Amy Salovin, Jason Glanzman, Kylie Roslin, Thais Armangue, David Lynch, and Jessica Panzer: Anti-NMDA Receptor Encephalitis and Non-Encephalitic HSV1 Infection. Neurology: Neuroimmunology & Neuroinflammation 5(4): e548, Apr 2018.

Guo, Lili; Wang, Qingqing; Weng, Liwei; Hauser, Lauren; Strawser, Cassandra; Rocha, Agostinho; Dancis, Andrew; Mesaros, Clementina; Lynch, David; Blair, Ian: Liquid Chromatography-High Resolution Mass Spectrometry Analysis of Platelet Frataxin as a Protein Biomarker for the Rare Disease Friedreich¹s Ataxia. Anal Chem 90(3): 2216-2223, Feb 2018.

Wang, q, Guo, L, Strawser, C, Hauser, L, Hwang, W, Snyder, NW, Lynch, DR, Messaros, C, Blair, I : Low apolipoprotein A-I levels in Friedreich's ataxia and in frataxin-deficient cells: Implications for therapy PLOS 13(2): e0192779, Feb 2018.

Resham Ejaz, MD1, Shiyi Chen, MSc2, Charles J. Isaacs, BA3,4, Amanda Carnevale, MSc1, Judith Wilson, RN(EC), MN, NP-Paediatrics5, Kristen George, NP-Paediatrics5, Martin B. Delatycki, MBBS, FRACP, PhD6, Susan L. Perlman, MD7, Katherine D. Mathews, MD8, George R. Wilmot, MD, PhD9, J. Chad Hoyle, MD10, Sub H. Subramony, MD11, Theresa Zesiewicz, MD12, Jennifer M. Farmer, MS3,4, David R. Lynch, MD, PhD3,4,13, Grace Yoon : Impact of mobility device use on quality of life in children with Friedreich ataxia. J CHild Neurol 2018 Notes: in press.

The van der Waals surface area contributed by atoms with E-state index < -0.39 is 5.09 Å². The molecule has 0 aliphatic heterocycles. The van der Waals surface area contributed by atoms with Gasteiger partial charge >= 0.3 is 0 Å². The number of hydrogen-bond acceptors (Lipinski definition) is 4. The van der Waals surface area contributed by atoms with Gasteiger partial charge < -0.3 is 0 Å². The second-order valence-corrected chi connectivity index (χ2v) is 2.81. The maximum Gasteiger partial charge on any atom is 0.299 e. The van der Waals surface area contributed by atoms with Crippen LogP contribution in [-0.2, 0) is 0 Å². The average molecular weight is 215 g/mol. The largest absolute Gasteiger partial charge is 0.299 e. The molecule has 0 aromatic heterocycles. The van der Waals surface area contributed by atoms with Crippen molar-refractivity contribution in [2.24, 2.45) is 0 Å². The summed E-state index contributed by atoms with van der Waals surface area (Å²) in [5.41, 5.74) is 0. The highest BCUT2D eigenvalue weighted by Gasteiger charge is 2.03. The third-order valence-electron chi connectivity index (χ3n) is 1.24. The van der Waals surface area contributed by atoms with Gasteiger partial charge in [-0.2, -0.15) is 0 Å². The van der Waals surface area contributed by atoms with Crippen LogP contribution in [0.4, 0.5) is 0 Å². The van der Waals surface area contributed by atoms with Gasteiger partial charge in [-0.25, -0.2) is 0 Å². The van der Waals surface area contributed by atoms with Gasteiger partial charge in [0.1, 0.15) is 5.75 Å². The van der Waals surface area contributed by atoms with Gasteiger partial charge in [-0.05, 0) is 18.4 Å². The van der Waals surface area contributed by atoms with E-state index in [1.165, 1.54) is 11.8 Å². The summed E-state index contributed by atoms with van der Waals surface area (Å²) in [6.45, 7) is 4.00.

McCormick, A., Shinnick, J., Schadt, K., Rodriguez, R., Addonizio, L., Hirano, M., Perlman, S., Lin, K.Y., Lynch, D.R.: Cardiac transplantation in Friedreich Ataxia: Extended follow-up. J Neurol Sci. 375: 471-473, Apr 2017

Long, A., Napierala, J.S., Polak, U.,Hauser, L., Koeppen, A. H., Lynch, D. R., Napierala, M.: Somatic instability of the expanded GAA repeats in Friedreich’s ataxia. PLOS 19(12): e0189990, Dec 2017.

Lin H, Magrane J, Clark EM, Halawani SM, Warren N, Rattelle A, Lynch DR.: Early VGLUT1-specific parallel fiber synaptic deficits and dysregulated cerebellar circuit in the KIKO mouse model of Friedreich ataxia. Dis Models Mech 19 (10): 1529-1538, Dec 2017.

Napierala, J. S., Li,Y., Lu,Y., Lin,K., Hauser, L.A., Lynch, D. R., Napierala, M.: Comprehensive analysis of gene expression patterns in Friedreich's ataxia fibroblasts by RNA sequencing reveals altered levels of protein synthesis factors and solute carriers. Disease models and mechanisms 10 (11): 1353-1369. Nov 2017.

Lin, H., Magrane, J., Rattelle, A., Stepanova,A., Galkin, A., Clark, E. M., Dong, Y.-N., Halawani, S. M., Lynch, D. R.: Early cerebellar deficits in mitochondrial biogenesis and respiratory chain complexes in the KIKO mouse model of Friedreich ataxia. Disease Models and Mechanisms 10(11): 1343-1352. Nov 2017.

McCormick, A., Farmer, J., Perlman, S., Delatycki, M., Wilmot, G., Matthews, K., Yoon, G., Hoyle, C., Subramony, S.H., Zesiewicz, T., Lynch, D.R., McCormack, S. E.: Impact of Diabetes in the Friedreich Ataxia Clinical Outcome Measure Study. Annals of Clinical and Translational Neurology 4(9): 622-631, Jul 2017.

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Last updated: 04/10/2018